[T]he word of God is so far off from finding fault with war begun upon a just quarrel, that it doth both make laws of war, and sheweth a number of examples of upright wars, of wise and worthy warriors. The laws of war are recited in the 20th chapter of Deuteronomy, both profitable and necessary, and therewithal so evident, that they need no words of mine to expound them. Moreover, in every place of the scripture these laws of war are still bidden to be kept.
First of all, the chief and uppermost place must be given to religion in every camp and garrison: for the Lord himself hath appointed priests and ministers of true religion to attend and serve in wars.
Secondarily, let upright laws be of force in camps abroad, as well as in cities at home: let soldiers live honestly, justly, and rightly, as order and discipline are wont to require when as they are in the city at home. For that saying cometh not of God, but of the devil, which is commonly spread abroad, Let laws in war be hushed and still.
Thirdly, let him that is chosen to be guide and general of the war be godly, just, holy, valiant, wise, and fortunate; as, among them of old, were Josue, David, Judas Machabeus, Constantine, Theodosius, and many more. To all this there must be added a chosen band of tried men: for choice of soldiers must be made, unless perhaps the army do consist in a troop of bastards and unskilful men, of perjured and blaspheming knaves, of cut-throats and rakehells, of drunkards and gluttons, and a beastly drove of filthy swine. Victory consisteth not in the multitude of men, but in the grace of God and a chosen band. The proverb is common which saith, “Where a multitude is, there is confusion.” Great and innumerable armies are a let to themselves very greatly; as we do learn by daily experience, and as examples of every age do testify to us. Moreover, loiterers in camps are always reproved. Let the christian soldier, therefore, be idle at no time; let him ever be busy, and still doing something: let him be courageous, faithful to his country, ready to take pains, obedient to his captains, fit to take time when occasion is offered, and evermore occupied in warlike discipline; no effeminate milksop, but of manly stomach; not cruel and merciless, but severe and pitiful, as time requireth. What he may preserve, that let him not destroy.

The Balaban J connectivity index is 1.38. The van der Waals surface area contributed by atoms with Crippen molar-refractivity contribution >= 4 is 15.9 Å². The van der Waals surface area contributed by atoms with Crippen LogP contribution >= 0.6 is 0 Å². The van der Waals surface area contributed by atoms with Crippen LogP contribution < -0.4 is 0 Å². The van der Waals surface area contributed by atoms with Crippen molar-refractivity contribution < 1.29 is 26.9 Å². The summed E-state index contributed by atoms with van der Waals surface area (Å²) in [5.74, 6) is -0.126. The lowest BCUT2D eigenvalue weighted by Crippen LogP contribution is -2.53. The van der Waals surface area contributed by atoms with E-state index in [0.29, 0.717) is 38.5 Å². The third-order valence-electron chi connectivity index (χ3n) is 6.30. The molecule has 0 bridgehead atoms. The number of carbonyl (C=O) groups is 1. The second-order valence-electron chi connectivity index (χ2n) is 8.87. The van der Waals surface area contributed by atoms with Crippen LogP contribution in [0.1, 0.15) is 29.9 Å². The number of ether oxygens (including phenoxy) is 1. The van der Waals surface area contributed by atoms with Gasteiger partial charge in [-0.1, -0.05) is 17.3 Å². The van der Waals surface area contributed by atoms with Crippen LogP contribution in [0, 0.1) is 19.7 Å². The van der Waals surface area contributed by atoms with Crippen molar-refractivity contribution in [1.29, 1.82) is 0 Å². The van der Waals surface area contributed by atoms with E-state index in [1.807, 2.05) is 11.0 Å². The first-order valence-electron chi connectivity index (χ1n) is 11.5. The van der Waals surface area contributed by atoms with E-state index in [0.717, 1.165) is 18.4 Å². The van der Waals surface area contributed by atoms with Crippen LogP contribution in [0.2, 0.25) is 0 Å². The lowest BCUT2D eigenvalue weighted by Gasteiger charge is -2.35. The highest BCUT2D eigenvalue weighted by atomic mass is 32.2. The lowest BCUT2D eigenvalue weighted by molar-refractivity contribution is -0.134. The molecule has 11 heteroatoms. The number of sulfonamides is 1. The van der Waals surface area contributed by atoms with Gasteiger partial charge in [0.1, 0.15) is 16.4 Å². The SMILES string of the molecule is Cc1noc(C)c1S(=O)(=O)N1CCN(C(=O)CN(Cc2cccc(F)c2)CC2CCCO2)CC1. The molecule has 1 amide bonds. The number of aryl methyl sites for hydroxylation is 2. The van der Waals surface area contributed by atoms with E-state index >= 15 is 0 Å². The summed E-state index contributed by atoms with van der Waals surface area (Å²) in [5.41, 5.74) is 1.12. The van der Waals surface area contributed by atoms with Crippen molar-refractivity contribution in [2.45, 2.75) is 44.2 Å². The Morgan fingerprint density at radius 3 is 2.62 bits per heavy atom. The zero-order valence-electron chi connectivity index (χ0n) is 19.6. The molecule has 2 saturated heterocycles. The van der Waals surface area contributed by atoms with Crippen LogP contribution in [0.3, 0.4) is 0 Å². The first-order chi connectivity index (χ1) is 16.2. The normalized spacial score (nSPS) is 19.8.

But, above all things, let him not forget or think scorn, both in peril and out of peril, evermore to make his prayers and supplications to God his Saviour. In God's name let him begin all things; without God let him attempt nothing: in adversity, and when he hath the overthrow, let not his courage quail, nor his heart and hope forsake him; in prosperity let him not be puffed up with pride and arrogancy, but let him give thanks to God, and use the conquest like a merciful victor: let him wholly depend upon God's helping hand, and desire nothing rather than the defence of the commonweal, laws, religion, justice, and guiltless people.
Heinrich Bullinger, The Decades of Henry Bullinger: The First and Second Decades, ed. Thomas Harding (The University Press, 1849), 380, 381.